Vatican City, Nov 20, 2015 / 11:52 am America/Denver (CNA).
In his message to Germany's bishops on Friday, Pope Francis noted a grave lack of participation in the sacraments among Catholics there, and encouraged the bishops to overcome resignation, and to focus on Confession during the Jubilee of Mercy.
After thanking the bishops, who are in Rome for their five-yearly ad limina visit, for the Church in Germany's commitment to social and charitable works, the Pope noted that there is “a sharp drop in participation at Sunday Mass, as well as in the sacramental life."
"Whereas in the 1960s the faithful almost everywhere attended Mass every Sunday, today it is often less than 10 percent," he observed Nov. 20 at the Vatican. "The Sacraments are always approached less often. The Sacrament of Penance is often missing. Fewer and fewer Catholics receive the Sacrament of Confirmation or contract a Catholic marriage. The number of vocations to the ministerial priesthood and to the consecrated life has significantly diminished.”
“Given these facts, one can truly speak of an erosion of the Catholic faith in Germany."
Faced with this situation, Pope Francis advised that “first you must overcome paralysing resignation. Certainly it is not possible to rebuild from the relics of the 'good old days' in the past. We can, however, be inspired the by life of the first Christians.”
He pointed to Priscilla and Aquila, companions of St. Paul, whom he said “witnessed with convincing words, but above all with their life, that the truth based on Christ's love for His Church, is truly worthy of faith.” Their example “can make us reflect, considering the tendency towards a growing institutionalisation. New structures are always being inaugurated, for which in the end there is a lack of faithful. It is a sort of new Pelagianism, which leads us to place our trust in administrative structures, in perfect organisations.”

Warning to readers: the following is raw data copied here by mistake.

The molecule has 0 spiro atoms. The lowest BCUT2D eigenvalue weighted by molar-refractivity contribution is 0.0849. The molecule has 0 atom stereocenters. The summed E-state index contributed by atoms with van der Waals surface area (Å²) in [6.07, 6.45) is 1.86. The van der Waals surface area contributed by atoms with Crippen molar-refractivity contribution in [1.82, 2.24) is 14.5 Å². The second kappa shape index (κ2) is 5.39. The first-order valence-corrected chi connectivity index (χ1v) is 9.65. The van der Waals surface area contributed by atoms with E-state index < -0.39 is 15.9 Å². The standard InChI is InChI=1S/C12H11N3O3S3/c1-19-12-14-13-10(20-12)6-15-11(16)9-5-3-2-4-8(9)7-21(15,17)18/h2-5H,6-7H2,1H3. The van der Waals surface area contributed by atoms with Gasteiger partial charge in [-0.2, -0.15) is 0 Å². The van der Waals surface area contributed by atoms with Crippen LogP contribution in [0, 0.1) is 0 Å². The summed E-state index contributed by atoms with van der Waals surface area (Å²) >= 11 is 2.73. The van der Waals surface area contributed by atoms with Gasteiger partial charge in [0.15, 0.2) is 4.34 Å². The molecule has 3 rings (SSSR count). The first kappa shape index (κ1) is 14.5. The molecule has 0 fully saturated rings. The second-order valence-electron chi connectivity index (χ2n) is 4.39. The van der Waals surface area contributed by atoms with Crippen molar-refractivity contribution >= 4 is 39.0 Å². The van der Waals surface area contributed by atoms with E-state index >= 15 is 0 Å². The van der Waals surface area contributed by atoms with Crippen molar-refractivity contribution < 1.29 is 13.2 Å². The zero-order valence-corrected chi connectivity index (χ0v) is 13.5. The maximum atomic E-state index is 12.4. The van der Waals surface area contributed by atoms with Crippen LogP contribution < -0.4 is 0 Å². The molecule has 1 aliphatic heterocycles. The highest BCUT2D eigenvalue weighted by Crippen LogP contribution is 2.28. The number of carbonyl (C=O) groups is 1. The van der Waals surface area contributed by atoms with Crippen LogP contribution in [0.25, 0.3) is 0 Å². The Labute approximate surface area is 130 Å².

“Excessive centralisation, instead of helping, can complicate the life of the Church and her missionary dynamic,” he observed. “The Church is not a closed system that always revolves around the same questions and inquiries. The Church is living, and she presents herself to men in their own situations; she is able to unsettle, is able to enliven. She has a face that is supple, a body that moves, grows, and experiences feeling: she is the body of Jesus Christ.”
Pope Francis said that the imperative now is “pastoral conversion”, or making sure that Church structures are missionary. He noted that as we try to do this, “conditions in society are not entirely favorable. There prevails a certain worldliness. This worldliness deforms the soul, suffocates the consciousness of reality: a worldly person lives in an artificial world, which he himself made.”
Such people are “difficult to reach,” he observed.
Thus the first response must be prayer, the Pope said, and then “we must remain among the people with the ardour of those who were the first to welcome the Gospel.
“In this context of the new evangelisation, it is indispensable for the bishop to diligently perform his function as a teacher of the faith – of the faith transmitted and experienced in the living communion of the universal Church – in the many fields of his pastoral ministry,” Pope Francis reminded the bishops.
He said that as “loving fathers”, bishops are to accompany theology faculties to help professors “rediscover the great ecclesial importance of their mission.”